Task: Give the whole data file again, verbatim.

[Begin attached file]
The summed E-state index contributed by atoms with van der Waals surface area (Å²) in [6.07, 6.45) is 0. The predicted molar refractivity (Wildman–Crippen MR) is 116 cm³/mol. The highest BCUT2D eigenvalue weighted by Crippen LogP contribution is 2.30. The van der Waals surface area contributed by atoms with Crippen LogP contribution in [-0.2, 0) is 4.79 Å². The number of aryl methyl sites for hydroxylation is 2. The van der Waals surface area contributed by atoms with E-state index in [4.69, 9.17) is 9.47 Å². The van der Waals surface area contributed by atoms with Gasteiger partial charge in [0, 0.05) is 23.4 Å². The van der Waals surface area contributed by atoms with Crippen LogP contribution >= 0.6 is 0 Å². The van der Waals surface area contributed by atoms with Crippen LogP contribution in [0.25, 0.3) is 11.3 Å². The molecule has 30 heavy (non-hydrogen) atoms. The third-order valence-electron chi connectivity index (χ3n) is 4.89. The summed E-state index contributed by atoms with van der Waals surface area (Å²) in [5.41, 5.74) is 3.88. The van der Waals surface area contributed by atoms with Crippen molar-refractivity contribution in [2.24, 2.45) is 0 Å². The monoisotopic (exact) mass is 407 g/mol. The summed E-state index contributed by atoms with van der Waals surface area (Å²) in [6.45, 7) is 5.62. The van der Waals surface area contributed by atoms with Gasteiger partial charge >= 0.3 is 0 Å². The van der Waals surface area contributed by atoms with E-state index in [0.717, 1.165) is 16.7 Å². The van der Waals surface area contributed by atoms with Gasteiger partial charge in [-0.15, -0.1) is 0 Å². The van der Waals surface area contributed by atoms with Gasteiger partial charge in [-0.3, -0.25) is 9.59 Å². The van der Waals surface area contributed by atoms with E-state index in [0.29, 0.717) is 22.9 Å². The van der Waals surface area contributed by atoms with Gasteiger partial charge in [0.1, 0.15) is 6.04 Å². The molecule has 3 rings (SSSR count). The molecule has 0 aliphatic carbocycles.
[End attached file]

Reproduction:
The summed E-state index contributed by atoms with van der Waals surface area (Å²) in [6.07, 6.45) is 0. The predicted molar refractivity (Wildman–Crippen MR) is 116 cm³/mol. The highest BCUT2D eigenvalue weighted by Crippen LogP contribution is 2.30. The van der Waals surface area contributed by atoms with Crippen LogP contribution in [-0.2, 0) is 4.79 Å². The number of aryl methyl sites for hydroxylation is 2. The van der Waals surface area contributed by atoms with E-state index in [4.69, 9.17) is 9.47 Å². The van der Waals surface area contributed by atoms with Gasteiger partial charge in [0, 0.05) is 23.4 Å². The van der Waals surface area contributed by atoms with Crippen LogP contribution >= 0.6 is 0 Å². The van der Waals surface area contributed by atoms with Crippen LogP contribution in [0.25, 0.3) is 11.3 Å². The molecule has 30 heavy (non-hydrogen) atoms. The third-order valence-electron chi connectivity index (χ3n) is 4.89. The summed E-state index contributed by atoms with van der Waals surface area (Å²) in [5.41, 5.74) is 3.88. The van der Waals surface area contributed by atoms with Crippen molar-refractivity contribution in [2.24, 2.45) is 0 Å². The monoisotopic (exact) mass is 407 g/mol. The summed E-state index contributed by atoms with van der Waals surface area (Å²) in [6.45, 7) is 5.62. The van der Waals surface area contributed by atoms with Gasteiger partial charge >= 0.3 is 0 Å². The van der Waals surface area contributed by atoms with E-state index in [0.717, 1.165) is 16.7 Å². The van der Waals surface area contributed by atoms with Gasteiger partial charge in [-0.15, -0.1) is 0 Å². The van der Waals surface area contributed by atoms with Gasteiger partial charge in [-0.3, -0.25) is 9.59 Å². The van der Waals surface area contributed by atoms with E-state index in [0.29, 0.717) is 22.9 Å². The van der Waals surface area contributed by atoms with Gasteiger partial charge in [0.1, 0.15) is 6.04 Å². The molecule has 3 rings (SSSR count). The molecule has 0 aliphatic carbocycles.